Recently we moved into our dream farmhouse on seven acres. We had been on the hunt for about five years when we found it. Along the way, I learned a few things that made the likelihood of finding our place a little better. Here are my tips and tricks for how to find a farmhouse and homestead.
How to find a farmhouse and homestead video
For the last ten years, our family lived in a beautiful 1925 Craftsmen Bungalow. (Well, you know, after a ton of work.)
It had hardwood floors, crown molding, original kitchen cabinets, built-in bookshelves, a window seat, archways, a clawfoot tub and a big old front porch. I could go on about the character, history and beauty of our last home.
So, why on earth did we seek out this new farmhouse of ours?
It had everything we wanted on the inside, but it only say on a quarter of an acre. It would work just fine for a small family, or a couple, but we wanted land for our five kids to roam and explore. I had my heart set on a massive garden, honey bees and a dairy cow.
I not-so-patiently looked high and low for a place that we could call our own little homestead. The problem was that I usually found places that had beautiful land, but a character-less home. OR I would find the most beautiful farmhouse, but the land had no privacy or charm.
I finally figured out a few tricks for finding our dream property, and I believe I could have found one sooner if I had only tried this method sooner. I guess in a way I’m glad I didn’t because ultimately I love the place we found and the timing of it, but I do believe these tips and trick could help you find your own farmhouse and homestead!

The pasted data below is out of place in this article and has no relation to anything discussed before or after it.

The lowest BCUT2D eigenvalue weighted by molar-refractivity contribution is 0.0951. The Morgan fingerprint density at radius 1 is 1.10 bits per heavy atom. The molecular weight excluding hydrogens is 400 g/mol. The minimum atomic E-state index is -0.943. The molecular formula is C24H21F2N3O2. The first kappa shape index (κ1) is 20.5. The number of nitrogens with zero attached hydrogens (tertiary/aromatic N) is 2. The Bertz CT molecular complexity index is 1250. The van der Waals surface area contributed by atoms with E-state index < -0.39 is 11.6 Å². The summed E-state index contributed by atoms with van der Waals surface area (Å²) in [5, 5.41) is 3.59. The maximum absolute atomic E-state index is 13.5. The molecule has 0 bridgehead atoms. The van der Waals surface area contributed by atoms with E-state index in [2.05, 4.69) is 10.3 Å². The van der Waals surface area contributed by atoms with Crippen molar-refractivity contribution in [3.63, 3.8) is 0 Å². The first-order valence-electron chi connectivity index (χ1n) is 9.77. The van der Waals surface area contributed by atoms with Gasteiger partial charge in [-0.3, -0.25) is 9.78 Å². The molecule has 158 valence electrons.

How to Find a Farmhouse and Homestead
1. Use a site like realtor.com where you can change the search criteria. Enter in your zip code to begin the search.
2. Under “more filters” expand the mile radius to 20.
Now, here’s the thing Mr. and Mrs. Bass (aka my husband and I) had to come to terms with. If you are looking for an old farmhouse with acreage and character, you can’t be married to the little town where you’ve lived all your life.
Sure, you might get lucky, and find one. But, you may be looking for years and never find it.
I even expanded my search a bit beyond 20 miles, by putting in zip codes from other nearby towns in my area. (I wish realtor would let you put in a bigger radius, so I could have skipped that step.)
3. Under “Lot Size” choose Minimum 2 acres. If you require more than that, maybe try for a minimum of 5.
We would have been ok with just 2, if it was in the right setting. I have seen charming two acre farms where we could do everything we wanted, if they had the privacy of a dead end gravel road or something.
The most important step: the age criteria
4. This next step is the reason we finally found our farmhouse. The AGE criteria.
Do you wanna know how many 90s homes we drove by, because we saw that they had a little acreage with them?
My husband certainly has a picture framed in his mind’s eye of me cocking my head sideways and muttering something about how I could make it work if we just did this, this, this and this.
I am SO glad we never settled for any of those places. I’m sure I could have made them livable and pretty, but how do you truly add character to a house that has absolutely none?
Under “Home Age” put in minimum of 75 years.
The day I did this search on Realtor, I came up with no less than 3 contenders. We actually were debating between two properties, when we finally decided to move forward on the one we bought.
5. Check back often.
You may not find anything on day 1 like I did, but that’s ok. If you keep doing this search for your area, I bet you will come across something in a year or two.